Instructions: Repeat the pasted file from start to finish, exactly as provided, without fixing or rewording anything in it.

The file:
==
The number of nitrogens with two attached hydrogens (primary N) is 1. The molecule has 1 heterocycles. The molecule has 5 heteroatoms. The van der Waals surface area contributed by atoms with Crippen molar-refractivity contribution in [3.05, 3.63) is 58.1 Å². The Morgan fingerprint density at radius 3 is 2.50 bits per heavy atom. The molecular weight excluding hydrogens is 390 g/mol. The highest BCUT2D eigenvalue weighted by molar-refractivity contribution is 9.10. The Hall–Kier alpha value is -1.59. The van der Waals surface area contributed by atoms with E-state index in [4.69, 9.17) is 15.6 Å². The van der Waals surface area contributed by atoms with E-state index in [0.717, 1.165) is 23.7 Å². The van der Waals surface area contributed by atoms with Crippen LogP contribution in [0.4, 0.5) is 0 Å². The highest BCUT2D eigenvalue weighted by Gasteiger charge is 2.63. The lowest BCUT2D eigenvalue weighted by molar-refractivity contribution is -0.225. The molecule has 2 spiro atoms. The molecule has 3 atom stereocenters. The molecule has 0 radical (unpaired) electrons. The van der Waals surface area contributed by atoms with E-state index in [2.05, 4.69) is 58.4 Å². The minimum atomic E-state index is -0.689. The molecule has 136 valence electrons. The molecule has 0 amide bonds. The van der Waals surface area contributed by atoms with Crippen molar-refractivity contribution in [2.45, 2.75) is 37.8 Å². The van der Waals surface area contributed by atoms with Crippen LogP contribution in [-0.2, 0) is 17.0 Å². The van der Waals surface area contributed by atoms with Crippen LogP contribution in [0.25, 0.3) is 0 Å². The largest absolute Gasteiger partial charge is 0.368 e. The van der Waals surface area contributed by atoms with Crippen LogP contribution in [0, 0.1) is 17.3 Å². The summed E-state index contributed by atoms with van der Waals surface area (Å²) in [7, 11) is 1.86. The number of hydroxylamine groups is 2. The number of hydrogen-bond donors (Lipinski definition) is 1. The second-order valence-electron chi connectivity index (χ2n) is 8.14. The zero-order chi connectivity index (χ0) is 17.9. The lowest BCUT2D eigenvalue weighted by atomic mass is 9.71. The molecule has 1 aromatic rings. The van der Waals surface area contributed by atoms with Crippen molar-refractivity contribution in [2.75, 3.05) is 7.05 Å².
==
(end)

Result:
The number of nitrogens with two attached hydrogens (primary N) is 1. The molecule has 1 heterocycles. The molecule has 5 heteroatoms. The van der Waals surface area contributed by atoms with Crippen molar-refractivity contribution in [3.05, 3.63) is 58.1 Å². The Morgan fingerprint density at radius 3 is 2.50 bits per heavy atom. The molecular weight excluding hydrogens is 390 g/mol. The highest BCUT2D eigenvalue weighted by molar-refractivity contribution is 9.10. The Hall–Kier alpha value is -1.59. The van der Waals surface area contributed by atoms with E-state index in [4.69, 9.17) is 15.6 Å². The van der Waals surface area contributed by atoms with E-state index in [0.717, 1.165) is 23.7 Å². The van der Waals surface area contributed by atoms with Crippen LogP contribution in [0.4, 0.5) is 0 Å². The highest BCUT2D eigenvalue weighted by Gasteiger charge is 2.63. The lowest BCUT2D eigenvalue weighted by molar-refractivity contribution is -0.225. The molecule has 2 spiro atoms. The molecule has 3 atom stereocenters. The molecule has 0 radical (unpaired) electrons. The van der Waals surface area contributed by atoms with E-state index in [2.05, 4.69) is 58.4 Å². The minimum atomic E-state index is -0.689. The molecule has 136 valence electrons. The molecule has 0 amide bonds. The van der Waals surface area contributed by atoms with Crippen molar-refractivity contribution in [2.45, 2.75) is 37.8 Å². The van der Waals surface area contributed by atoms with Crippen LogP contribution in [-0.2, 0) is 17.0 Å². The van der Waals surface area contributed by atoms with Crippen LogP contribution in [0.25, 0.3) is 0 Å². The largest absolute Gasteiger partial charge is 0.368 e. The van der Waals surface area contributed by atoms with Crippen LogP contribution in [0, 0.1) is 17.3 Å². The summed E-state index contributed by atoms with van der Waals surface area (Å²) in [7, 11) is 1.86. The number of hydroxylamine groups is 2. The number of hydrogen-bond donors (Lipinski definition) is 1. The second-order valence-electron chi connectivity index (χ2n) is 8.14. The zero-order chi connectivity index (χ0) is 17.9. The lowest BCUT2D eigenvalue weighted by atomic mass is 9.71. The molecule has 1 aromatic rings. The van der Waals surface area contributed by atoms with Crippen molar-refractivity contribution in [2.75, 3.05) is 7.05 Å².